sorush-r sorush-r - 1 year ago 177
C++ Question

Howto get hardware information in Linux using C++

I need to get specifications of hard disk on both Win and *nix machines. I used

on Linux like this:

static struct hd_driveid hd;
int device;
if ((device = open("/dev/sda", O_RDONLY | O_NONBLOCK)) < 0)
cerr << "ERROR: Cannot open device /dev/sda \n";

if (!ioctl(device, HDIO_GET_IDENTITY, &hd))
cout << hd.model << endl;
cout << hd.serial_no << endl;
cout << hd.heads << endl;

I need
to tell me some more information about disk. I want to know:

  • Number of partitions

  • Specifications of each partition (format, label, flags, size, start point, number of tracks etc.)

  • Number of tracks per cylinder

  • Number of total tracks

  • Maximum block size

  • Minimum Block size

  • Default block size

  • Total size of device

My questions are:

  1. Is there a common
    (platform-independent) way to
    connect hardware? I would like use
    same code for win and *nix. (even if
    there was no way other than
    embedding assembly code into cpp)

  2. If there isn't, how do I get above information in *nix?

tc. tc.
Answer Source

Nearly everything in your list has nothing to do with "specifications of hard disk":

  • The number of partitions depends on reading the partition table, and if you have any extended partitions, the partition tables of those partitions. The OS will usually do this bit for you when the device driver loads.
  • Partition information (namely the volume label) typically isn't available in the partition table. You need to guess the file system type and parse the file system header. The only thing in the partition table is the "type" byte, which doesn't tell you all that much, and the start/size.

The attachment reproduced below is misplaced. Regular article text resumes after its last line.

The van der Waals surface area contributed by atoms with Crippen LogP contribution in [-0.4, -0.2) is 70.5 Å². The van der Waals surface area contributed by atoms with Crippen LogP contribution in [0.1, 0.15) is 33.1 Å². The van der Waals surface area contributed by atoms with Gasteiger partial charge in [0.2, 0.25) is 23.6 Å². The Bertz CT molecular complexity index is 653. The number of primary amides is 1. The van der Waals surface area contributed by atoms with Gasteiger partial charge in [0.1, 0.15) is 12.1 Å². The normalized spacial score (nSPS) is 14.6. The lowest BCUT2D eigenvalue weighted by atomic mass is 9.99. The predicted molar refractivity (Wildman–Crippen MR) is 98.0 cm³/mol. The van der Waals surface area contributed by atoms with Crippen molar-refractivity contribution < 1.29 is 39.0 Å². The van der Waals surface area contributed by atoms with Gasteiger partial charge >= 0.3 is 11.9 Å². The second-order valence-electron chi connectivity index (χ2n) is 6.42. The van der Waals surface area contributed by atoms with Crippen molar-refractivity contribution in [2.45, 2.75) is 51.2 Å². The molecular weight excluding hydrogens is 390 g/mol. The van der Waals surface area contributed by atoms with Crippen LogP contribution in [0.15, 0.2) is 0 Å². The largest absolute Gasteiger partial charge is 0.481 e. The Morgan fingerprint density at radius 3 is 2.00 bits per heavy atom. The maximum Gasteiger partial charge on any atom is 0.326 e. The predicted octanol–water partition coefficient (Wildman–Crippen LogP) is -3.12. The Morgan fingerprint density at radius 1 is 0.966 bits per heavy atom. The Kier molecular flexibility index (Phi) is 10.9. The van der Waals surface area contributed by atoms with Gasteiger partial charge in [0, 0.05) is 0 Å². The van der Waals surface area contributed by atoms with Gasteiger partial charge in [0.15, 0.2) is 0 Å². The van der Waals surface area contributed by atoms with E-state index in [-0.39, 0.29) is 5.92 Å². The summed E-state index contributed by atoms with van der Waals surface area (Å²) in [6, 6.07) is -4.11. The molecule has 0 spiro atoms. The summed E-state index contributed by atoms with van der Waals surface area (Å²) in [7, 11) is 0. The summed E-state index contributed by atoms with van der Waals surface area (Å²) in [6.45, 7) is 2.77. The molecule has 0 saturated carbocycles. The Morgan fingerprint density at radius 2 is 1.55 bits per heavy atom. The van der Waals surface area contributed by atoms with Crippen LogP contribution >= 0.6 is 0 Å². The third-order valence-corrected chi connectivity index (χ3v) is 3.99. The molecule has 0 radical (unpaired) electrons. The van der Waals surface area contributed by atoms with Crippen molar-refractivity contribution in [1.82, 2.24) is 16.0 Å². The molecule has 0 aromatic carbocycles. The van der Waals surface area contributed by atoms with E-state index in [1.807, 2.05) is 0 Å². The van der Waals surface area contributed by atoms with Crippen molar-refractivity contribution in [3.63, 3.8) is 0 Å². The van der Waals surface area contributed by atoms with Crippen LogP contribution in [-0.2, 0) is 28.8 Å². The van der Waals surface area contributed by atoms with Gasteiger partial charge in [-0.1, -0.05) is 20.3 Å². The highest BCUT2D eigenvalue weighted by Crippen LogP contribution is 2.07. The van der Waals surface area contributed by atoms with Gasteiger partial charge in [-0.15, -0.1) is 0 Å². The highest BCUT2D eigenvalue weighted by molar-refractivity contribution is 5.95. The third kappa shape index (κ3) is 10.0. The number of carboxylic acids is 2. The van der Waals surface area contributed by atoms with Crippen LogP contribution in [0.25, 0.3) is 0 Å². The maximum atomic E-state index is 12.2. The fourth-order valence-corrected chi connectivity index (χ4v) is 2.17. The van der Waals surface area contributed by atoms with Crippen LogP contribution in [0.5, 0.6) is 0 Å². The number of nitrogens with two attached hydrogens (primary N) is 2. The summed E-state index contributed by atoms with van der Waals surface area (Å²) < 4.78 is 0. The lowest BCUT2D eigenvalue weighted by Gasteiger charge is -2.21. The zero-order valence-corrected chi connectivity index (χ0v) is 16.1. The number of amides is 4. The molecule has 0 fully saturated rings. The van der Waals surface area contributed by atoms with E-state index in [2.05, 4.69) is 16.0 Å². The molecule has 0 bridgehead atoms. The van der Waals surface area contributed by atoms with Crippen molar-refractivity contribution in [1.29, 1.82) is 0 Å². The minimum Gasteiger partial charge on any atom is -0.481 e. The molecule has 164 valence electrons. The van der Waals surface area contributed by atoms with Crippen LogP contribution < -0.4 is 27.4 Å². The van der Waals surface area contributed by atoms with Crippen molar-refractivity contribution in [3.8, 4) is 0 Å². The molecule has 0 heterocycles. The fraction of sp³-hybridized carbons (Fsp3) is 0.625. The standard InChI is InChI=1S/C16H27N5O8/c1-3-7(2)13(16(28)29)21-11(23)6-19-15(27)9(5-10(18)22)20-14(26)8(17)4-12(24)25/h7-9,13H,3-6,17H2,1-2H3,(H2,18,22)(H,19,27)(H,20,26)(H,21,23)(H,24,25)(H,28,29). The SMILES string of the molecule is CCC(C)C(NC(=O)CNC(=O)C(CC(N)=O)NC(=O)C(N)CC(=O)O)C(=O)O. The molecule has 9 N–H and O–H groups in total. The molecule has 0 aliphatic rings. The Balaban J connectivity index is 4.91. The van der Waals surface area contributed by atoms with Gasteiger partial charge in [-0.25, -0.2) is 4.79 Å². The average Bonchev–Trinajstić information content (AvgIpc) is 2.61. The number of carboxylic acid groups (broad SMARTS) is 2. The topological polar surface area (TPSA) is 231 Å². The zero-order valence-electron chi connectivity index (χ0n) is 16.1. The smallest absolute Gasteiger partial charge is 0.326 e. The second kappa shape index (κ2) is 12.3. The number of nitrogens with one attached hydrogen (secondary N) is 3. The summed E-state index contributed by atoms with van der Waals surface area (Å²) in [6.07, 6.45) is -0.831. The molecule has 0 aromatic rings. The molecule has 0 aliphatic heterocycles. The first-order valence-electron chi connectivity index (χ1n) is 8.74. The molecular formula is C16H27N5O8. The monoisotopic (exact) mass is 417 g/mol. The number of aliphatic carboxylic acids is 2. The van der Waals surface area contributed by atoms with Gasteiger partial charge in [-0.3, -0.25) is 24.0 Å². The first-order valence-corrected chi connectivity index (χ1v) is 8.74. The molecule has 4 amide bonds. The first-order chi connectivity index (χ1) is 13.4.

• Hard drives won't give you "real" CHS information. Additionally, the CHS information that the drive provides is "wrong" from the point of view of the BIOS (the BIOS does its own fudging).
  • Hard drives have a fixed sector size, which you can get with hd_driveid.sector_bytes (usually 512, but some modern drives use 4096). I'm not aware of a maximum "block size", which is a property of the filesystem. I'm also not sure why this is useful.
  • The total size in sectors is in hd_driveid.lba_capacity_2. Additionally, the size in bytes can probably be obtained with something like

    #define _FILE_OFFSET_BITS 64
    #include <sys/types.h>
    #include <unistd.h>
    off_t size_in_bytes = lseek(device, 0, SEEK_END);
    if (size_in_bytes == (off_t)-1) { ... error, error code in ERRNO ... }

    Note that in both cases, it'll probably be a few megabytes bigger than sizes calculated by C×H×S.

It might help if you told us why you wanted this information...

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